April Moon

Critical Mass last Friday night was another really remarkable ride… I want to send special thanks out to whomever got in front and made so many great decisions about twists and turns, taking us on a wonderfully snaking ride through downtown before we eventually made it all the way down Mission Street (after a nice ride through the center of the Civic Center right at City Hall before zigzagging around it), where we turned west on Cesar Chavez and then for the first time ever in local Critical Mass history we went out San Jose all the way under I-280, quite a ways west before turning back on to Alemany Blvd. Remarkably many hundreds made the whole trek, including another lovely set of choices through the Bayshore/Barneveld/Jerrold nexus to a long-awaited stop at Jerrold and 3rd. Hundreds showed up there! A magical night… here’s a shot of people whipping down San Jose where it’s basically a freeway going under another freeway…

Some of my pals from the Alemany Farm and Bike Kitchen have planted a lovely garden on a derelict patch of land at Stanyan and Fulton. After bringing it along over the past few months, the absentee landlord, an old San Franciscan woman who now lives in Hawaii, ordered her property management company to tear out the garden and leave the land as it was, abandoned and covered in trash!… a pointless and vindictive approach to a good use of nearly public land… Here’s a couple of shots of their weekend encampment which garnered universal support from neighbors and passersby…

A week ago I walked up Bernal Heights and caught this lovely sunset moment, apparently settng the Bank of America building on fire!

Last night the wind was gusting incredibly strongly as we walked up Bernal, rushing to reach the top before the sun disappeared behind the hills, and just made it! The wind howled as we embraced and for a brief amazing moment, a three-way kiss between us and the wind filled us with wonder… no photos for that one! Walking quickly to the east, the full moon rose over the bay, and we had a lovely walk up and down the eastern staircases… and you notice I’m saying ‘we’?… here she is, arriving home to a pile of chocolate, my spring delight, Adriana…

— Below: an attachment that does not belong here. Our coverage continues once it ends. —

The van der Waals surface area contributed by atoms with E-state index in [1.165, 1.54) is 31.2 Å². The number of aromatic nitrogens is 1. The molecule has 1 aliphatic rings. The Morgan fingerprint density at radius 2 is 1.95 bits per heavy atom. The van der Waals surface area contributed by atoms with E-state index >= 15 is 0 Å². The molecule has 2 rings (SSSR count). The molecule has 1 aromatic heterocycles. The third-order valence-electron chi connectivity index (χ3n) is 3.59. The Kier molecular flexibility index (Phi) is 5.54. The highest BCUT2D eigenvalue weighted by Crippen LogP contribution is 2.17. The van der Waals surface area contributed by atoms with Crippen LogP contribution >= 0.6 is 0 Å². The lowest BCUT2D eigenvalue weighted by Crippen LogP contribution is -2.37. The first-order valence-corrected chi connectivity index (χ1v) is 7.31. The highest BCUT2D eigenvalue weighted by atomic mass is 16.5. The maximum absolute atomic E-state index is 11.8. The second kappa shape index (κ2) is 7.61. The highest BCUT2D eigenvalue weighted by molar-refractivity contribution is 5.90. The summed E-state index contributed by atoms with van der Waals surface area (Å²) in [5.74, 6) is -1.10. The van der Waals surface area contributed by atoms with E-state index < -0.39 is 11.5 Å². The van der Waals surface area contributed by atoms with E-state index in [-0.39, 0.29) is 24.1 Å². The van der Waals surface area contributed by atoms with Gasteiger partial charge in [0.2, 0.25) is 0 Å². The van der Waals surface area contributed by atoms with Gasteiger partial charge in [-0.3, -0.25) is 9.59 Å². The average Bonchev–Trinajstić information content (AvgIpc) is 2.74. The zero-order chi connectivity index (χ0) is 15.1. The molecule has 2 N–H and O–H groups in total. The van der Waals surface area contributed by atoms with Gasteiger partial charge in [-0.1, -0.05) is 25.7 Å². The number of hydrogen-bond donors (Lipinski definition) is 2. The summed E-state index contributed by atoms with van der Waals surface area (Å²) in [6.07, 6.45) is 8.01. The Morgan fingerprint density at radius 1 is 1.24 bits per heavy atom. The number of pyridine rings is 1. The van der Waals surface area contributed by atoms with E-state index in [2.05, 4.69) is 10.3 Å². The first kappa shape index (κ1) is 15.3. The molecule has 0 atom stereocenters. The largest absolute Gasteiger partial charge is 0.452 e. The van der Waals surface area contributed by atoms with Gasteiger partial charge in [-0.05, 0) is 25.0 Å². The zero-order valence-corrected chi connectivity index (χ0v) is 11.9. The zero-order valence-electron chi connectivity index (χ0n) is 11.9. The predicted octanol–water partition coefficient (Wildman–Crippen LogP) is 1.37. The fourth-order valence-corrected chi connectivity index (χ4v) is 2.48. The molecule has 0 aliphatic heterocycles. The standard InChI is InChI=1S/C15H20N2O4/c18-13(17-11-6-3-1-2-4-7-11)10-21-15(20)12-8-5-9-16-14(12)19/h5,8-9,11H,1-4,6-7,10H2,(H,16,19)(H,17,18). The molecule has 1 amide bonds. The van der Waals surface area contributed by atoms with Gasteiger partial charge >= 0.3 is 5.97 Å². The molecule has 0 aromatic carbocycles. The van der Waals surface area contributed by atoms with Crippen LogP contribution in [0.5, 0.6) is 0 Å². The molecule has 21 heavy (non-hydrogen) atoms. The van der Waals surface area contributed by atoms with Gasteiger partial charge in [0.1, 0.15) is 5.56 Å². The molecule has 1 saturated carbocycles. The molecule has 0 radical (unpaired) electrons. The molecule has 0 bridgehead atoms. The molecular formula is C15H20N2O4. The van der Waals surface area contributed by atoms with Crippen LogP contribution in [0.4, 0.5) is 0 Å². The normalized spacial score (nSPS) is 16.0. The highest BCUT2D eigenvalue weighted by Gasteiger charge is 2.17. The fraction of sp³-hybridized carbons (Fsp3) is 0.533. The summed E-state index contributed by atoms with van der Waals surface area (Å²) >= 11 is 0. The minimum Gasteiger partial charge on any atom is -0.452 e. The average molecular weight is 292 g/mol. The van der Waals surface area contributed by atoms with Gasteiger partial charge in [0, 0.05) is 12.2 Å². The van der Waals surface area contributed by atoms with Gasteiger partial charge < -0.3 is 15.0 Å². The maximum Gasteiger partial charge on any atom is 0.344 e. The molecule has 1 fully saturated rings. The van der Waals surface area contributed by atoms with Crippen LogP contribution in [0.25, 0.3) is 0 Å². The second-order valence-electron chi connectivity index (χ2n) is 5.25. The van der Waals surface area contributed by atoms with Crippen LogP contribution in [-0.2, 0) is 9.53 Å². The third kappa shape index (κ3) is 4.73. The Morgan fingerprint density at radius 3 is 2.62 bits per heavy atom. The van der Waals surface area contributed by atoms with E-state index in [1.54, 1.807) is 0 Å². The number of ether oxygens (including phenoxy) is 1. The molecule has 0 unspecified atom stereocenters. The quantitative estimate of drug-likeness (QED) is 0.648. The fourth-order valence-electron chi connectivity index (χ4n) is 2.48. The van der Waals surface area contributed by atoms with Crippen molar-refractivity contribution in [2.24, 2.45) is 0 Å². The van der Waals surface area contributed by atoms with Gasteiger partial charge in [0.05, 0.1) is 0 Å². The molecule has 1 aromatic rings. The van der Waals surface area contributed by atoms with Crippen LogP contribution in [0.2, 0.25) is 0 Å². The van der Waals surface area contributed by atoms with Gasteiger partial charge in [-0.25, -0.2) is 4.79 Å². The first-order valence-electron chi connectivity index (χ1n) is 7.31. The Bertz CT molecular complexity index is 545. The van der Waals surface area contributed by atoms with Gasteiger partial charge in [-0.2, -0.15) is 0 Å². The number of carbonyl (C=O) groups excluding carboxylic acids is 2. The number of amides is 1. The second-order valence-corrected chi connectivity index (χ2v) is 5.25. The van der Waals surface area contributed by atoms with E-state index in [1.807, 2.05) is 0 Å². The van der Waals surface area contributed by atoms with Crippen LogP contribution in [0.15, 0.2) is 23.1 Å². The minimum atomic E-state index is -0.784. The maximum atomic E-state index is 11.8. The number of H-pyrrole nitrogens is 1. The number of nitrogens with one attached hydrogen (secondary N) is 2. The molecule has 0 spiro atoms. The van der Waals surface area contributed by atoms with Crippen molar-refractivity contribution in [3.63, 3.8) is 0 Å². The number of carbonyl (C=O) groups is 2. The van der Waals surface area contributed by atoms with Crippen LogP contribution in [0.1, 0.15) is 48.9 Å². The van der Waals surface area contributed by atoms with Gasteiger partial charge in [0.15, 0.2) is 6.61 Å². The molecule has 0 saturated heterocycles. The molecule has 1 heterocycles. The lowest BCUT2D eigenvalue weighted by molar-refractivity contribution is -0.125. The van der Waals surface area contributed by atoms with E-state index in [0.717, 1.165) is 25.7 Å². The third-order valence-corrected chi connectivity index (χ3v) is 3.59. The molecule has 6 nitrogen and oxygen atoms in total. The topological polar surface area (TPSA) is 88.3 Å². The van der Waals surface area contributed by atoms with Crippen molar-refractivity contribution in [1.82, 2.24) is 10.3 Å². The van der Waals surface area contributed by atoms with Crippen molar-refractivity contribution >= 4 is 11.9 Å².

I’ve disappeared from blogging a bit lately, partly thanks to Adriana, but more because I’m deep into rewriting my book finally. The energy it takes to blog is pretty similar to what it takes to concentrate on writing the book, so I’m going to leave you with my intro to the book in this entry, but may not post too much for the next little while…

In the past couple of weeks I got a great sports fix too, with 1st round games of the NCAAs followed by sitting courtside for the Warriors-Phoenix game last Thursday…

Can’t beat sitting right on the edge of the game, especially when it’s such a thrilling barnburner as this one was: 45-33 at the end of one quarter! final: 124-119 Warriors, a fantastic up-and-down, high scoring, great passing game…

Made my semi-regular ride up Twin Peaks last week too, into the dense fog… I got to play Corcovado at the top:

even in dense fog the wildflowers are in full effect up there:

So here’s the working introduction to my new book… back again one day soon, hopefully with a nearly finished manuscript. But then again, I often can’t resist posting when something strikes me… so probably I’ll be back sooner than later…

A New Politics of Work

Nowtopia is a book about a new politics of work. It profiles tinkerers, inventors, and improvisational spirits who bring an artistic approach to important tasks that are ignored or undervalued by market society. Rooted in practices that have been emerging over the past few decades, Nowtopia’s look at work breaks new ground by identifying self-emancipatory class politics outside of wage-labor. Engaging with technology in creative and experimental ways, the “nowtopians” we meet here are involved in a guerrilla war over the direction of society. They are also establishing or re-animating human communities, networks, and circuits from which new initiatives will continue to emerge well into the future.